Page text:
As per the eBook [in session #4]:

First, educate yourselves completely about drugs and
drug abuse.

If your son's drug use has been purely recreational, you may
only need to clearly state your position regarding abstinence and
then closely monitor his behavior. If your son is more deeply
into substance abuse, seek the advice of a behavioral health or
substance abuse professional.

Don't show any emotions of anger or fear, and don't lose your
good poker face -- but do send a strong message that drug and
alcohol use is not acceptable. Don't lecture, be clear, and keep
your message short and to the point.

Develop a list of names, addresses, and phone numbers of
your son's friends. Get to know those kids if possible. Form
a network with the parents of your son's peers. Keep in touch
with one another. Don't be surprised if other parents don't
share your concern about substance abuse.

Check your son's whereabouts regularly. Don't be shocked if
you find that another parent is using drugs with him, allows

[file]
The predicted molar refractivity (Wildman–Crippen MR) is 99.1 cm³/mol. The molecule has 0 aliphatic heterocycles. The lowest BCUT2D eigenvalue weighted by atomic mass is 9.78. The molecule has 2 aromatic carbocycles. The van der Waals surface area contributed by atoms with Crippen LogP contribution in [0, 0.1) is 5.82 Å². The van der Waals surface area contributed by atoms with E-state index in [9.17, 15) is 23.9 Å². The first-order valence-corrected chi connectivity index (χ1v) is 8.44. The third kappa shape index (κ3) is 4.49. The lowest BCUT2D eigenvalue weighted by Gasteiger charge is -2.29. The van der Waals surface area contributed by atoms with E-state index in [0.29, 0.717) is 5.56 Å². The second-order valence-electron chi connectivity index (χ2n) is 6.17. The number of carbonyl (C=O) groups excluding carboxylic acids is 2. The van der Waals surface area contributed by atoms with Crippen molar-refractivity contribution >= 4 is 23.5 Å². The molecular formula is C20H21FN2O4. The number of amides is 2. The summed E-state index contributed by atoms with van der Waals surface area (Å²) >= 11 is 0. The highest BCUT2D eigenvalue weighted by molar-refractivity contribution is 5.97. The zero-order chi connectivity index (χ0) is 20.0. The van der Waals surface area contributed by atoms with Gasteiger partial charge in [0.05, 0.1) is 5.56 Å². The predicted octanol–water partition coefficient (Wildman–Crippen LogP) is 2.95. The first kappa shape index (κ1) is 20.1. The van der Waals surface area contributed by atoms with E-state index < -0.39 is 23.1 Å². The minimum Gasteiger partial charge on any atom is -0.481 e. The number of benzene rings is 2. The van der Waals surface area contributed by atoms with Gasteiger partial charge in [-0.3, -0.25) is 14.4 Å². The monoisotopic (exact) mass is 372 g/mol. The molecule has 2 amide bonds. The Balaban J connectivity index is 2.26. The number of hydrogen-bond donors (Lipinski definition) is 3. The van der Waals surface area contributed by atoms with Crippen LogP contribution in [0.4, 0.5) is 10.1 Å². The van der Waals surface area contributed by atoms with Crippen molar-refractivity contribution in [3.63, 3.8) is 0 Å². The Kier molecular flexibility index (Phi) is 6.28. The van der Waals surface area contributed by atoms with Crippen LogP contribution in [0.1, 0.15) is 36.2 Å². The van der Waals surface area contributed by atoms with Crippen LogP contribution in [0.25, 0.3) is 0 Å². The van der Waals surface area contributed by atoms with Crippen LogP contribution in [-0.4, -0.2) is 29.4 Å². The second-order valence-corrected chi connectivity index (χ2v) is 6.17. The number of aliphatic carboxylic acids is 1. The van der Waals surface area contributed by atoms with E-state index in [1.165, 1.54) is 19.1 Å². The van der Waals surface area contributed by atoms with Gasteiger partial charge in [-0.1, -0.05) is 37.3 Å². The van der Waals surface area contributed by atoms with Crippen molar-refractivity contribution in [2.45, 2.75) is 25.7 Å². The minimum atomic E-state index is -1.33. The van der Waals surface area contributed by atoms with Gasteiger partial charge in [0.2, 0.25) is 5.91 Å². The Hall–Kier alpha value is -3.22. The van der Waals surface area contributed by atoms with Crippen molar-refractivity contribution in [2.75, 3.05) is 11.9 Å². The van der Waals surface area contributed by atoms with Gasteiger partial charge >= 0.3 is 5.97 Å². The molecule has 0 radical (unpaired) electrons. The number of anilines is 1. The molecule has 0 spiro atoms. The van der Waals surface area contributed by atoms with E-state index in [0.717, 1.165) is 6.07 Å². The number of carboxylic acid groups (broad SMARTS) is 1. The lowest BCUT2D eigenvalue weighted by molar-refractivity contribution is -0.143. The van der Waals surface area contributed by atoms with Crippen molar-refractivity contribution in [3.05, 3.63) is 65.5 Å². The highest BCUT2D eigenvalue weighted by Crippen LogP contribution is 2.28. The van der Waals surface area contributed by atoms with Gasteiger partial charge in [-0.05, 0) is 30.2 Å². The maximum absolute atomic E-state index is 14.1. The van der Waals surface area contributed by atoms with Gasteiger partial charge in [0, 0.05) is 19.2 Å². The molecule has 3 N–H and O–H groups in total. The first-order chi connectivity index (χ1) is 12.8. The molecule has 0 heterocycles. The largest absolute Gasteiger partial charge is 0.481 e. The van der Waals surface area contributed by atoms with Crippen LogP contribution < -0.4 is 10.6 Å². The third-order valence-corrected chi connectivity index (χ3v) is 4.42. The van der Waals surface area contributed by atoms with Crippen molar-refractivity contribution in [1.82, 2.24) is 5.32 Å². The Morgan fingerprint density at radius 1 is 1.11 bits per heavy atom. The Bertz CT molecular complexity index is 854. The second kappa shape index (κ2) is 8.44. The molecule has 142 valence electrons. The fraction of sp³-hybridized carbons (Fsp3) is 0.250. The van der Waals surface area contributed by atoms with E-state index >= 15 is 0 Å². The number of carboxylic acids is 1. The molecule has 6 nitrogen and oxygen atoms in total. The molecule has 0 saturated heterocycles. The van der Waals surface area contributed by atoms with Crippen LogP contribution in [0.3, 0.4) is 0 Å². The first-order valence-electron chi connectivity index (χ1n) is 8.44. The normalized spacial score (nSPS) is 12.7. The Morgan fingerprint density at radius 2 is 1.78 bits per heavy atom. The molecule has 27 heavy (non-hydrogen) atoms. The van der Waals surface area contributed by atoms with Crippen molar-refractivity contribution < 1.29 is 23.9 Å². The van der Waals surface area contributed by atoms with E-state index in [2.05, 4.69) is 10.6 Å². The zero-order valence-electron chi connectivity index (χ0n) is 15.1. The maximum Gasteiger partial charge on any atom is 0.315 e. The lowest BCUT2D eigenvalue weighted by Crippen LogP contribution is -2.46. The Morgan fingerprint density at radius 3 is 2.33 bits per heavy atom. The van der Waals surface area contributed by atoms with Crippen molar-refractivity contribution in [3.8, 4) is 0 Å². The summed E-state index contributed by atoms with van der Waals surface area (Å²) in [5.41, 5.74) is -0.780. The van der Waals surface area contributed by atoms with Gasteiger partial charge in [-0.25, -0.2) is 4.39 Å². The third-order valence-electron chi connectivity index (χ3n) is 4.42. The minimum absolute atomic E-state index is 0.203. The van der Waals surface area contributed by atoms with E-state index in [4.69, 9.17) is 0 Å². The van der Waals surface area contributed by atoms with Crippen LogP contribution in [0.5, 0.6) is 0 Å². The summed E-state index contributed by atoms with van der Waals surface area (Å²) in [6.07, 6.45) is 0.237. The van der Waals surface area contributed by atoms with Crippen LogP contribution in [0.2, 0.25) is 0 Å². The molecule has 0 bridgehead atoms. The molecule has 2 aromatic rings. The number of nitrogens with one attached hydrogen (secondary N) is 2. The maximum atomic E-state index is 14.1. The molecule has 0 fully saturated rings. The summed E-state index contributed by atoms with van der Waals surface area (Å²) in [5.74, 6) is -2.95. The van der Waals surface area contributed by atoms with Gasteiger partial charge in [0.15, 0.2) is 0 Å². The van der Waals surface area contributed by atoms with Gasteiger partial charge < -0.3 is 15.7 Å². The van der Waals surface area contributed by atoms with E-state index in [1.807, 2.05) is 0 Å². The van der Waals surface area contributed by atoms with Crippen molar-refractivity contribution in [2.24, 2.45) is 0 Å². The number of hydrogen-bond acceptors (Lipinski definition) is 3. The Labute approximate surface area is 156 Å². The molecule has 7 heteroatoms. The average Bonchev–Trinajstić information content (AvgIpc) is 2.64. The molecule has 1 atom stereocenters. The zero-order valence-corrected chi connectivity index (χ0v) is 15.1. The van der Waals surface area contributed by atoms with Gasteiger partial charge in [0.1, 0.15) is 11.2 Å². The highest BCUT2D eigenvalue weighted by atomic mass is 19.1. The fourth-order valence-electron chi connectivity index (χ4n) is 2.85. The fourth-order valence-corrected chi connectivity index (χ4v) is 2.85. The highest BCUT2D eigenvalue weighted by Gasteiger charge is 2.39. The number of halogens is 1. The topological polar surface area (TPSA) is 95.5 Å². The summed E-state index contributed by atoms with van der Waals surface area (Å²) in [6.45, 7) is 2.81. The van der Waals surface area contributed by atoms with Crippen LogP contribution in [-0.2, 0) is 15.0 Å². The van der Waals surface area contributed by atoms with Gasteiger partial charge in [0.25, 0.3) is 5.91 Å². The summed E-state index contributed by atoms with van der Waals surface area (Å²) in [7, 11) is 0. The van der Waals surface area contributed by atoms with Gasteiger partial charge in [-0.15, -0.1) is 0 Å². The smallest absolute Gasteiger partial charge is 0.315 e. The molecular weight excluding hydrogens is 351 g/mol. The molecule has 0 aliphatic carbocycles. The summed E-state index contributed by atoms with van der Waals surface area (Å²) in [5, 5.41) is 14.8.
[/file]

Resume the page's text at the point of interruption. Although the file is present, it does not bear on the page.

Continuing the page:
substance-abusing parties at their home, or is supplying the
kids with drugs and alcohol. If you learn that one of your son's
friends is involved in drugs, don't keep it a secret from his/her
parents.

Restrict or eliminate use of the car, take away cell phones, and
limit unsupervised free time until your son is committed to being
"clean and sober." An out-of-control kid wants his freedom
more than anything -- let him know that freedom is earned.

If your son wants to spend the night at a friend’s house, check
with the other parent to make sure he has permission. Also
make sure the other parent will be home, and determine if the
other parent has the same curfew and expectations you do.

Kids often select homes of absent parents for sleep-overs
and all-night drug/alcohol parties. Make sure your son is not
sneaking out after you go to bed. Nothing good happens after
midnight.

Get Caller ID and Anonymous Call Rejection on the phone line
that your son uses so that you know who is calling him. Require
that he call home from a "land line" phone so that the location he
is calling from appears on your Caller ID.

Find out where your son is getting the money to purchase drugs
(e.g., your ATM card, wallet, money you give for an allowance,
lunches, gas, etc.). Don't be surprised if you find he is stealing